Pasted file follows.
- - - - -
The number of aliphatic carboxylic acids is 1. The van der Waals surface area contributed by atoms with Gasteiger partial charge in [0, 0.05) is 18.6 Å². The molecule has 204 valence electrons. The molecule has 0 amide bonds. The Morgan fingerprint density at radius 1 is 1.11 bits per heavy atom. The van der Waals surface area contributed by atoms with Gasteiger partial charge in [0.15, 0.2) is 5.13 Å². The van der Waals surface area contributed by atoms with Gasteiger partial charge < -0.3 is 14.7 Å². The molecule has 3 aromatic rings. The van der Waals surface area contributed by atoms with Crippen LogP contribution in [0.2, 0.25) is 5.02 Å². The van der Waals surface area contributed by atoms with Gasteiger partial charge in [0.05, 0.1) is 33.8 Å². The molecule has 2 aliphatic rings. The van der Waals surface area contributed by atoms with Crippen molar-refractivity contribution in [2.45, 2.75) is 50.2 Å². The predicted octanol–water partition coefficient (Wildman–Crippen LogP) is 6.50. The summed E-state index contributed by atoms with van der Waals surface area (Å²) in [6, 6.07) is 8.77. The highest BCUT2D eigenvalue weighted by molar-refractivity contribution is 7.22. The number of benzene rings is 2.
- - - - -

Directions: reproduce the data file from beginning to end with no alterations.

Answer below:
The number of aliphatic carboxylic acids is 1. The van der Waals surface area contributed by atoms with Gasteiger partial charge in [0, 0.05) is 18.6 Å². The molecule has 204 valence electrons. The molecule has 0 amide bonds. The Morgan fingerprint density at radius 1 is 1.11 bits per heavy atom. The van der Waals surface area contributed by atoms with Gasteiger partial charge in [0.15, 0.2) is 5.13 Å². The van der Waals surface area contributed by atoms with Gasteiger partial charge < -0.3 is 14.7 Å². The molecule has 3 aromatic rings. The van der Waals surface area contributed by atoms with Crippen LogP contribution in [0.2, 0.25) is 5.02 Å². The van der Waals surface area contributed by atoms with Gasteiger partial charge in [0.05, 0.1) is 33.8 Å². The molecule has 2 aliphatic rings. The van der Waals surface area contributed by atoms with Crippen molar-refractivity contribution in [2.45, 2.75) is 50.2 Å². The predicted octanol–water partition coefficient (Wildman–Crippen LogP) is 6.50. The summed E-state index contributed by atoms with van der Waals surface area (Å²) in [6, 6.07) is 8.77. The highest BCUT2D eigenvalue weighted by molar-refractivity contribution is 7.22. The number of benzene rings is 2.